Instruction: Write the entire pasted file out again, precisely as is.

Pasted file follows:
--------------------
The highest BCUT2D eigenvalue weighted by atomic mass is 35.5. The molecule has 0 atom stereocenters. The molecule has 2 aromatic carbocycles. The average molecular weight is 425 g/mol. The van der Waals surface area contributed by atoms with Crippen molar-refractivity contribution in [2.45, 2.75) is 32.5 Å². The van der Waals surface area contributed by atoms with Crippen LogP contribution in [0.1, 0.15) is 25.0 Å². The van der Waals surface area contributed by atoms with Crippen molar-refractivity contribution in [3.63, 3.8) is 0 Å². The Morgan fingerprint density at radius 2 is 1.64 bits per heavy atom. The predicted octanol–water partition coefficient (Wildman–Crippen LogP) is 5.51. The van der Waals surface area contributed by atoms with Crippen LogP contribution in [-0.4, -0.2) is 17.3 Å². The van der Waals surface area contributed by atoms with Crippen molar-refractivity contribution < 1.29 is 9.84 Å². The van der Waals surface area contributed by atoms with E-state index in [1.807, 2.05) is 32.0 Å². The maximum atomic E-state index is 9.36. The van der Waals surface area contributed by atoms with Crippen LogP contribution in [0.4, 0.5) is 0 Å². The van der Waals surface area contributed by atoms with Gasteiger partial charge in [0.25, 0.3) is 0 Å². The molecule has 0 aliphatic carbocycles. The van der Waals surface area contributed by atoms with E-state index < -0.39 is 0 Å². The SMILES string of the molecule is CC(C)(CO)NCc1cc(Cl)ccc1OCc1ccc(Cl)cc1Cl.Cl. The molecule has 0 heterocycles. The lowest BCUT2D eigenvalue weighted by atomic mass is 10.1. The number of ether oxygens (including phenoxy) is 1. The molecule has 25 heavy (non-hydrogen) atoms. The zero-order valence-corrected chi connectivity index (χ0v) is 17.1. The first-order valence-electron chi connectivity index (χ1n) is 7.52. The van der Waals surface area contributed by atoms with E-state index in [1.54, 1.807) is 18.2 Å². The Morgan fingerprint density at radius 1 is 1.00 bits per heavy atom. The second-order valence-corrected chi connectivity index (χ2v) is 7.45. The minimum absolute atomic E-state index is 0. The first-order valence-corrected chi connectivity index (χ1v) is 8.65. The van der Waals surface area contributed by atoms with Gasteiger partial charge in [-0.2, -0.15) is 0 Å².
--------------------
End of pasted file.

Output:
The highest BCUT2D eigenvalue weighted by atomic mass is 35.5. The molecule has 0 atom stereocenters. The molecule has 2 aromatic carbocycles. The average molecular weight is 425 g/mol. The van der Waals surface area contributed by atoms with Crippen molar-refractivity contribution in [2.45, 2.75) is 32.5 Å². The van der Waals surface area contributed by atoms with Crippen LogP contribution in [0.1, 0.15) is 25.0 Å². The van der Waals surface area contributed by atoms with Crippen molar-refractivity contribution in [3.63, 3.8) is 0 Å². The Morgan fingerprint density at radius 2 is 1.64 bits per heavy atom. The predicted octanol–water partition coefficient (Wildman–Crippen LogP) is 5.51. The van der Waals surface area contributed by atoms with Crippen LogP contribution in [-0.4, -0.2) is 17.3 Å². The van der Waals surface area contributed by atoms with Crippen molar-refractivity contribution < 1.29 is 9.84 Å². The van der Waals surface area contributed by atoms with E-state index in [1.807, 2.05) is 32.0 Å². The maximum atomic E-state index is 9.36. The van der Waals surface area contributed by atoms with Crippen LogP contribution in [0.4, 0.5) is 0 Å². The van der Waals surface area contributed by atoms with Gasteiger partial charge in [0.25, 0.3) is 0 Å². The molecule has 0 aliphatic carbocycles. The van der Waals surface area contributed by atoms with E-state index < -0.39 is 0 Å². The SMILES string of the molecule is CC(C)(CO)NCc1cc(Cl)ccc1OCc1ccc(Cl)cc1Cl.Cl. The molecule has 0 heterocycles. The lowest BCUT2D eigenvalue weighted by atomic mass is 10.1. The number of ether oxygens (including phenoxy) is 1. The molecule has 25 heavy (non-hydrogen) atoms. The zero-order valence-corrected chi connectivity index (χ0v) is 17.1. The first-order valence-electron chi connectivity index (χ1n) is 7.52. The van der Waals surface area contributed by atoms with E-state index in [1.54, 1.807) is 18.2 Å². The Morgan fingerprint density at radius 1 is 1.00 bits per heavy atom. The second-order valence-corrected chi connectivity index (χ2v) is 7.45. The minimum absolute atomic E-state index is 0. The first-order valence-corrected chi connectivity index (χ1v) is 8.65. The van der Waals surface area contributed by atoms with Gasteiger partial charge in [-0.2, -0.15) is 0 Å².